WASHINGTON (TNS) — With his first veto Friday, President Donald Trump defied Congress' bipartisan rejection of his declared national emergency at the southern border and insisted on his power to circumvent the legislative branch and direct billions of dollars for a wall there.
Defiant despite what was a remarkable rebuke from congressional Republicans as well as Democrats, Trump signed his veto before television cameras in the Oval Office, flanked by law officers and the parents of victims of crime and drug addiction. While Congress likely can't muster the votes to override his veto, the emergency declaration still faces challenges in federal court as an executive power grab.
Critics have called his declaration a violation of Congress' constitutional powers, but Trump condemned the resolution, terming it "dangerous" and "reckless."
He told reporters, "Congress has the freedom to pass this resolution and I have the duty to veto it."
The president had quickly signaled his action moments after the Senate's vote Thursday when he tweeted simply "VETO!" Both the Republican-controlled Senate and the Democratic-controlled House, which initiated the resolution to terminate the emergency declaration, had approved it by majorities that fell short of the two-thirds margin needed to override a presidential veto.
Even so, Senate passage was by a significant 59-41 margin because of the defection of 12 Republicans who withstood pressure from the White House. Thirteen Republicans supported the resolution in the House two weeks ago.
In sending the resolution to Trump, Congress for the third time in the week took action standing up to him, a rare break after two years in which Republicans' deference to the president left him largely unchallenged by the legislative branch.
Despite another veto threat, the Senate on Wednesday passed a resolution to end U.S. support for the war in Yemen led by Saudi Arabia. And the House unanimously voted to demand release of any report from the special counsel that's been investigating Russia's election interference, Trump and his associates. Also, Trump's proposed federal budget for fiscal 2020 got a cool reception Monday on Capitol Hill.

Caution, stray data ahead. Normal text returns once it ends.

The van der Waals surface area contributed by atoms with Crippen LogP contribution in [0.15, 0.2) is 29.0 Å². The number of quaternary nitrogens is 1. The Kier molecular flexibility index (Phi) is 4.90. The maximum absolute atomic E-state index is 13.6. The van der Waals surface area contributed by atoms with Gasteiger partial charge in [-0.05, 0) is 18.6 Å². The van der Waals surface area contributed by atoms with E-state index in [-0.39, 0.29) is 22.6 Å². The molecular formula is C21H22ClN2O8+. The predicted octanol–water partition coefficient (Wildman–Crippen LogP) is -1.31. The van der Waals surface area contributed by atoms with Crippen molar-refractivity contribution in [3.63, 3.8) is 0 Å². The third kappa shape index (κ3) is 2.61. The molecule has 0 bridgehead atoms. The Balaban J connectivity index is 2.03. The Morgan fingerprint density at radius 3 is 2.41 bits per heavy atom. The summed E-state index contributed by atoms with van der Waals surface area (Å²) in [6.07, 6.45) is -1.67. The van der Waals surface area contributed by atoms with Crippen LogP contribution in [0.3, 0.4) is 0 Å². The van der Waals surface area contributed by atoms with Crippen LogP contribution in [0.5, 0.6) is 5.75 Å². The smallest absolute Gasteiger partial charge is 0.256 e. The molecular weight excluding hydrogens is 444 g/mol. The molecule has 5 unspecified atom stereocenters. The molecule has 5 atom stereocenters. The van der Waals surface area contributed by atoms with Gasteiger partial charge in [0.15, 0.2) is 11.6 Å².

Senate Majority Leader Mitch McConnell of Kentucky has blocked measures Trump opposes in the past, but he was unable to prevent a Senate vote to end the president's national emergency because a vote was required by the 1976 law on presidential declarations of emergency.
Trump's first veto comes after just over two months of split control of Congress, following Democrats' capture of a House majority in the midterm election, and there could be more vetoes to come.
President George W. Bush, who governed for his first six years with a Republican-controlled Congress, went his entire first term without a veto. In his second term, he issued 12, most after Democrats took over Congress for his final two years.
Bush's first veto was for the Stem Cell Research Enhancement Act in 2005, which religious and antiabortion conservatives opposed because it lifted funding restrictions for research using embryos. That issue also divided Republicans because more moderate members favored such research to enable medical advances.
Bush's successor, President Barack Obama, also issued 12 vetoes over his two terms, 10 in his final two years when Republicans had taken control of both houses of Congress.
Before the Senate vote, Trump had worked to limit Republican defections, tweeting "a vote for today's resolution by Republican Senators is a vote for Nancy Pelosi, Crime, and the Open Border Democrats!"
Some Republicans who'd expressed opposition to Trump's declaration, calling it an executive usurpation of Congress' constitutional power of the purse, ultimately caved. None did so more dramatically than Sen. Thom Tillis of North Carolina, who'd said he was "standing on principle" and had gone so far as to write a column for The Washington Post on his opposition.
Yet ultimately, under fire from Trump supporters in his state, and worried about a conservative challenger next year when he faces reelection, Tillis voted against the resolution. The only Republican up for reelection next year who defied Trump was Sen. Susan Collins of Maine.
Trump declared a national emergency along the U.S.-Mexico frontier Feb. 15, after failing to pressure Congress into authorizing $5.7 billion for a physical barrier along the border. In December and January, he'd forced a 35-day government shutdown, the longest ever, by refusing to sign a government-funding bill unless Congress included the wall money.
Forced to retreat and reopen the government, Trump then declared a national emergency so he could assume power to redirect funds Congress has approved for other purposes toward the construction of a 230-mile segment of the wall.
In announcing the declaration in the Rose Garden last month, Trump admitted that he was using it to bypass Congress, and implied there was no emergency. "I didn't need to do this, but I'd rather do it much faster," Trump said.